National Snow and Ice Data Center
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Teaching Tips | Science | Pedagogy |
- Educators should examine the site in advance and look at different ranges of data.
- Instead of just watching the animation, have students take data over a one-year period and also over a 20 year time interval. Then, have students construct graphs of their data and have a class discussion about their results.
- Integrating a tool like this into a curriculum is a great way to get students involved in long-term data sets as they interact with the tool to observe changes.
- Use this tool along with the resource “Graphing the Extent of Sea Ice in the Arctic and Antarctic” from Windows to the Universe https://cleanet.org/resources/41790.html, for “Compare Images of Arctic Sea Ice Extent Side-by-Side” http://www.windows2universe.org/earth/polar/sea_ice/sea_ice_compare.html and “Compare Images of Antarctic Sea Ice Extent Side-by-Side” http://www.windows2universe.org/earth/polar/sea_ice/sea_ice_compare_south.html.
About the Science
- The changes in sea ice extent in the northern and southern hemispheres allow students to observe trends and compare patterns in the two polar regions.
- Shows an important and fast-changing component of the system (Arctic sea ice). Data begins in 1979 and continues to the present. New data is added to the tool, so relevant as a 'reality' component in a curriculum.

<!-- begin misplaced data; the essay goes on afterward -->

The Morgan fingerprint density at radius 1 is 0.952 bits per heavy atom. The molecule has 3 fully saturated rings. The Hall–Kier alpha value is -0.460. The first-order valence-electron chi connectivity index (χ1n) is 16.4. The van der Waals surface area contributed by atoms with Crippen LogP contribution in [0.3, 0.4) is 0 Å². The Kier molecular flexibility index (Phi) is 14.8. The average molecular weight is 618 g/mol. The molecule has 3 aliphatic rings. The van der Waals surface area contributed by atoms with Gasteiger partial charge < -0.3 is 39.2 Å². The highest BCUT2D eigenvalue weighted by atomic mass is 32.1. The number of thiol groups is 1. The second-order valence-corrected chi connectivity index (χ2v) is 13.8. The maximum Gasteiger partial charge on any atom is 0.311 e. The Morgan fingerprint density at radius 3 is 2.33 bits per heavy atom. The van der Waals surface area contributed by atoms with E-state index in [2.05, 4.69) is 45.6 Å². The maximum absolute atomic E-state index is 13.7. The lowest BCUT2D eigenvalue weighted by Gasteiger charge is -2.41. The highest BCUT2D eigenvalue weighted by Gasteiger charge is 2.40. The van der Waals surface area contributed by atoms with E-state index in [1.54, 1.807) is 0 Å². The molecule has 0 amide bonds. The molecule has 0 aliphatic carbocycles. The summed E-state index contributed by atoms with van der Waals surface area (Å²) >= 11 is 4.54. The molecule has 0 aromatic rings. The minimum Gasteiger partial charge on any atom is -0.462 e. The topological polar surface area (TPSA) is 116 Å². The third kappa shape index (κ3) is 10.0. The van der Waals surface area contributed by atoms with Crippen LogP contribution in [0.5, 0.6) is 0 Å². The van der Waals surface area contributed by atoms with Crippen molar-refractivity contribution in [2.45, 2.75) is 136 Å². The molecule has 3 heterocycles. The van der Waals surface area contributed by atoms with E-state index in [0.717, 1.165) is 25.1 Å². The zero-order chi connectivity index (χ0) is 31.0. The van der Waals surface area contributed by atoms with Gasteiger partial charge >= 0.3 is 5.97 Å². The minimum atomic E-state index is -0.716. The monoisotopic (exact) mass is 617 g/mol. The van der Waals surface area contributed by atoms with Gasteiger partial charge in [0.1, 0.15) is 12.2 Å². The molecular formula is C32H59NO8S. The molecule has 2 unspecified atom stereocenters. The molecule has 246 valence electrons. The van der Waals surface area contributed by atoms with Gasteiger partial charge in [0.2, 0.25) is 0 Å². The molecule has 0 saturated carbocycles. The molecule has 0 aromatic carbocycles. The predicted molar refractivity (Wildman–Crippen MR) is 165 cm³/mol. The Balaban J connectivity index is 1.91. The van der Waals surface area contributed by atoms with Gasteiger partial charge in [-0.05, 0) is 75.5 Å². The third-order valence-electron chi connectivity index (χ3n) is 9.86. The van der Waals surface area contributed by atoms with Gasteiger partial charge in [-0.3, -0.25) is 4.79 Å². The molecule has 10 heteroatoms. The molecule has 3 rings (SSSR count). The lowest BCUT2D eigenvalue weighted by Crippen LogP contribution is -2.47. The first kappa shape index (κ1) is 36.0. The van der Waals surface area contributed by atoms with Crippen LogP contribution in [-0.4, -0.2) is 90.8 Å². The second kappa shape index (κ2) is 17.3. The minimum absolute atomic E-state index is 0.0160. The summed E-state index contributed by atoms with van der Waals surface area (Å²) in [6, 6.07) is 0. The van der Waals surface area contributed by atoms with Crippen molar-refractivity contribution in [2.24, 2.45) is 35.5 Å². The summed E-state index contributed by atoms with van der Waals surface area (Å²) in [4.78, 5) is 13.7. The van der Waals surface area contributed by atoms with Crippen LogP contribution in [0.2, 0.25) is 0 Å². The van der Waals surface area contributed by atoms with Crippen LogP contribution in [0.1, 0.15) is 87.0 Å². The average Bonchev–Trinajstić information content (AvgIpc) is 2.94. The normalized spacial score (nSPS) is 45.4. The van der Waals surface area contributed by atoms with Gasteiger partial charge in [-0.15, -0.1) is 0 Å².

- Detailed documentation shows how to use the tool for comparing anomalies and trends. Individual images and data can also be downloaded.
- Comment from expert scientist: Science is state-of-the-art as it stands. However, the interface is kind of clunky, and the documentation is definitely too technical and dense (for a non-scientist teenager for example). However, it definitely has all the capabilities necessary for thoughtful, patient people who don't mind a 'clunky' interface, to nicely explore sea ice variability.
About the Pedagogy
- Students interact with this animation to select the timeframe and location of sea ice extent (northern and southern hemisphere, month and year), and compare that to the median ice edge shown as a pink/purple line.
- This resource engages students in using scientific data.
See other data-rich activities